• Some internists or cardiologists who specialize in peripheral cardiovascular disorders may be able to help with the diagnostic workup, especially when vascular or autonomic symptoms predominate. They also may be familiar with the use of medications to help control symptoms (eg, vasodilators, calcium-channel blockers). Rheumatologists can assist in ruling out connective tissue disorders or autoimmune diseases that might be associated with TOS or might be complicating the clinical picture.
  • Thoracic and cardiovascular surgeons are the most likely surgical specialists to treat TOS; however, not all of these surgeons have an active interest or willingness to deal with the disorder. Occasionally, neurosurgeons can offer operative treatment for TOS patients.
  • Plastic surgeons (or some general surgeons) may be used for reduction mammoplasty, when indicated.
  • Anesthesiologists may be needed to perform diagnostic and therapeutic blocks.
  • Orthopedists may be required to diagnose and treat concomitant shoulder joint pathology and other related disorders, such as complications from clavicular fractures.
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Other Treatment

See the list below:

  • Osteopathic manipulation has been shown to be highly effective in treating thoracic outlet syndrome, especially in combination with vigorous stretching exercise. The most useful procedures involve a vigorous myofascial release to the scalenes and pectoral muscles (especially pectoralis minor). These techniques are applied most easily immediately following modality treatment with ultrasound, which heats the deep muscular structures and renders them more elastic and responsive to manipulation and stretching.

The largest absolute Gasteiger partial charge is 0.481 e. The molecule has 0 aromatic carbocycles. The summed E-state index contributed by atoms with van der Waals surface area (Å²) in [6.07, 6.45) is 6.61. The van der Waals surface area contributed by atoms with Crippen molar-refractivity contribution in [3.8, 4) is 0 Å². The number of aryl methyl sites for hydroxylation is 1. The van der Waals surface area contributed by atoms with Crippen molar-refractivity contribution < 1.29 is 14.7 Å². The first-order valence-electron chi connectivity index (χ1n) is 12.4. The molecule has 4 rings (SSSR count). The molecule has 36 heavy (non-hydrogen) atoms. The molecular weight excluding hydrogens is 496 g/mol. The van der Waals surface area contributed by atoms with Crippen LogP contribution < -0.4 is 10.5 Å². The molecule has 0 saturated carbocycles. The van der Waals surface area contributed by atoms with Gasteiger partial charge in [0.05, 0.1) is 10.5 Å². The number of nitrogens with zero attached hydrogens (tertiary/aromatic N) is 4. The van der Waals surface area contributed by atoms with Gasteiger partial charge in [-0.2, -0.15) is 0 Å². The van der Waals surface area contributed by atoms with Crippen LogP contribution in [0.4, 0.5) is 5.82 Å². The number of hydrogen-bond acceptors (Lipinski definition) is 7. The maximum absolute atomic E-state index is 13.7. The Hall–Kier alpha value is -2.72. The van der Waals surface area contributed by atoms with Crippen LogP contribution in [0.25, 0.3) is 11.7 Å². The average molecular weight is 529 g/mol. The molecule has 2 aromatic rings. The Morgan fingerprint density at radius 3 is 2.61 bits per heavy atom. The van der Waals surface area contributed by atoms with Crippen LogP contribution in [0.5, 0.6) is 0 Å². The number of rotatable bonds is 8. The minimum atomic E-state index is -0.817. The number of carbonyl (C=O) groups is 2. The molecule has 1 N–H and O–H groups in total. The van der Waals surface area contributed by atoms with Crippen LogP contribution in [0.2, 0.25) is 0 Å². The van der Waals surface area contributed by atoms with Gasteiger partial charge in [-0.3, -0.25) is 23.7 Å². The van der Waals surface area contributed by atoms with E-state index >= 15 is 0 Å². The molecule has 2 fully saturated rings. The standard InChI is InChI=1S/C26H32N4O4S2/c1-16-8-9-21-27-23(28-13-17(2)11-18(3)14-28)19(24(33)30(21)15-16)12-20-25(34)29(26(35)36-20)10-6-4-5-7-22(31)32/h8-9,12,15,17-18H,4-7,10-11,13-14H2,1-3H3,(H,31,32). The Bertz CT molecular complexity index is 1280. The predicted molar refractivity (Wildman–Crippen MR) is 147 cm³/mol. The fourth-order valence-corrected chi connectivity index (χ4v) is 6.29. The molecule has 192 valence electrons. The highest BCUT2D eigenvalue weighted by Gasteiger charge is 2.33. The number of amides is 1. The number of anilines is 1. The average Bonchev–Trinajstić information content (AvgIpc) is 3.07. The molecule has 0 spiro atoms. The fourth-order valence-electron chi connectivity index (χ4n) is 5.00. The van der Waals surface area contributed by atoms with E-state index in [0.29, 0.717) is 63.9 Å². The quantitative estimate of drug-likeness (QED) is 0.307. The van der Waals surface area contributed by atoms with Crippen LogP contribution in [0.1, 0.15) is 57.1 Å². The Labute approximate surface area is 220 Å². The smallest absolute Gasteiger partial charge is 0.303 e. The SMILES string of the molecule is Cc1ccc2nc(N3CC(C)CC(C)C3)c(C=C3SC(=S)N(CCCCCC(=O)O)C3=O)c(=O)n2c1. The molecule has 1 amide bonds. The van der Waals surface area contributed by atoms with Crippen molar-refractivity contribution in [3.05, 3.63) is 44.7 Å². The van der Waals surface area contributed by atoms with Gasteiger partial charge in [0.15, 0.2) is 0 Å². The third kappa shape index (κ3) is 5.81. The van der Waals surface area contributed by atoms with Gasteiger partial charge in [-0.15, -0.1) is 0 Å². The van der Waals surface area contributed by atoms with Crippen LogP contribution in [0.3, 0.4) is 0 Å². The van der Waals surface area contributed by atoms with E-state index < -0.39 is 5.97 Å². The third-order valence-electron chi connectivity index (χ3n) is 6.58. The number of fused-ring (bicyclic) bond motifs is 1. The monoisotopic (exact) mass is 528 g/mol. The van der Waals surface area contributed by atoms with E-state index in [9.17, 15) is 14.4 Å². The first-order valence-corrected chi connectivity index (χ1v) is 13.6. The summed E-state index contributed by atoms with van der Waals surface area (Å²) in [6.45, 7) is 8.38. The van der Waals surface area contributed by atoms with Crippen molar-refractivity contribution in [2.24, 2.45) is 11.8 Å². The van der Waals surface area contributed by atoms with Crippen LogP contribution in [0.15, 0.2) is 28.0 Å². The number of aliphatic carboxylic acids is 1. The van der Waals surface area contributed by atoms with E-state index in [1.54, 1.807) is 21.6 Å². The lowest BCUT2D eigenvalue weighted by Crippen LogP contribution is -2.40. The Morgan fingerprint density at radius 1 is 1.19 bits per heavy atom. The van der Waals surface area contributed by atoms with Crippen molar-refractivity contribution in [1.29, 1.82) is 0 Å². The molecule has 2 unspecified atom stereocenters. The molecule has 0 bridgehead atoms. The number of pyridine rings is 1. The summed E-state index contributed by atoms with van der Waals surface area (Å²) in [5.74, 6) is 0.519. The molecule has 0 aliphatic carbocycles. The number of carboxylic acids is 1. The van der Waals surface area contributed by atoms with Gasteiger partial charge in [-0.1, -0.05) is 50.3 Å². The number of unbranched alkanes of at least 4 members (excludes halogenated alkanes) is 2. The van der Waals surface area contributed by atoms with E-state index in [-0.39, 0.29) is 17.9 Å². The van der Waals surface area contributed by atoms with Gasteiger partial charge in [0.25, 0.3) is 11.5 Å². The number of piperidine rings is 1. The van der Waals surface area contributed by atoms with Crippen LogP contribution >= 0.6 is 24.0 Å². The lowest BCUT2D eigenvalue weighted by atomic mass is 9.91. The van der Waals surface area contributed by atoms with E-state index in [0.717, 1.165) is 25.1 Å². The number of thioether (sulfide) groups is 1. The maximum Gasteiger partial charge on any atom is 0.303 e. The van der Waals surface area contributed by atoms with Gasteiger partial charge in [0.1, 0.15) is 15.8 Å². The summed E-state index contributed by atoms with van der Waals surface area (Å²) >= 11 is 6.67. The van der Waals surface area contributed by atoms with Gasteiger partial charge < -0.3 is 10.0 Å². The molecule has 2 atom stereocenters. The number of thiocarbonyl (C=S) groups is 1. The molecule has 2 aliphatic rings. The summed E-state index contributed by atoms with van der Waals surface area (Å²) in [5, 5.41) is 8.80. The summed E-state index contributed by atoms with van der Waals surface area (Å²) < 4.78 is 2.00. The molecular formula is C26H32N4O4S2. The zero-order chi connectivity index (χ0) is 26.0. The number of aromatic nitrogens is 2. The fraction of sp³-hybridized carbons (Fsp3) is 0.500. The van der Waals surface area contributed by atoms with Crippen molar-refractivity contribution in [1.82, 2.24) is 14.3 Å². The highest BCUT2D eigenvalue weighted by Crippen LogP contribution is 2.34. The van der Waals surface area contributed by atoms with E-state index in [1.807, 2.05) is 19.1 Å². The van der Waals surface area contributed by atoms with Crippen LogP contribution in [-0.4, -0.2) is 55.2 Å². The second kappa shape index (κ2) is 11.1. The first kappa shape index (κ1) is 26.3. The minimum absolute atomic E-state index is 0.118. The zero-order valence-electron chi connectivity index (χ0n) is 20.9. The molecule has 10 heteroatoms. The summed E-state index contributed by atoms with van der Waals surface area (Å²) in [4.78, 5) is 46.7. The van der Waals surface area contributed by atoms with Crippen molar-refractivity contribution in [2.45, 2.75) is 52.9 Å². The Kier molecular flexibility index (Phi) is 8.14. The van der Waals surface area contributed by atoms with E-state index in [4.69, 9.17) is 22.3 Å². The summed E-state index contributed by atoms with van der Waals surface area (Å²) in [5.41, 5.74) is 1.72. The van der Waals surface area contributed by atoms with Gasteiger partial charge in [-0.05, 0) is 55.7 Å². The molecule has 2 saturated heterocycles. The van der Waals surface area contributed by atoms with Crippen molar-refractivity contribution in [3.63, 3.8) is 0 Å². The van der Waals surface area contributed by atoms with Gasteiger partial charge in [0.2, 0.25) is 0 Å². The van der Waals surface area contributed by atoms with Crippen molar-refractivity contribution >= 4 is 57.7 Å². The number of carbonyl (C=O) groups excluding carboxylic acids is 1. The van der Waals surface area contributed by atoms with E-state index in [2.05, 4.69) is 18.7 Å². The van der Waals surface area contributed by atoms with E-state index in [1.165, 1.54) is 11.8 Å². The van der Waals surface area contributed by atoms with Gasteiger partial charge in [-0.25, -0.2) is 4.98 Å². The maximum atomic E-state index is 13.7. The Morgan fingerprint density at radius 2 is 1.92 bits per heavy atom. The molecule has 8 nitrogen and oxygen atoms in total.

• All other areas of restriction or dysfunction also should be addressed and treated with manipulation, since even pelvic/sacral abnormality can influence the thoracic outlet. This abnormality is most obvious with unleveling, or a sacral tilt that shifts the thorax and places skeletal and muscular strain on the shoulder girdle region. Some orthoses, such as a heel lift, may be a useful adjunct in such cases.
  • Injection of trigger points in associated muscular structures may be indicated and necessary. An injection of deep muscular structures, such as a scalene block, however, is dangerous (close proximity to brachial plexus) and should be avoided or performed by an anesthesiologist. Even so, a study by Torriani et al of diagnostic injections indicated that anesthetic can be safely injected into the anterior scalene muscle with ultrasonographic guidance (see Procedures).[14]
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Contributor Information and Disclosures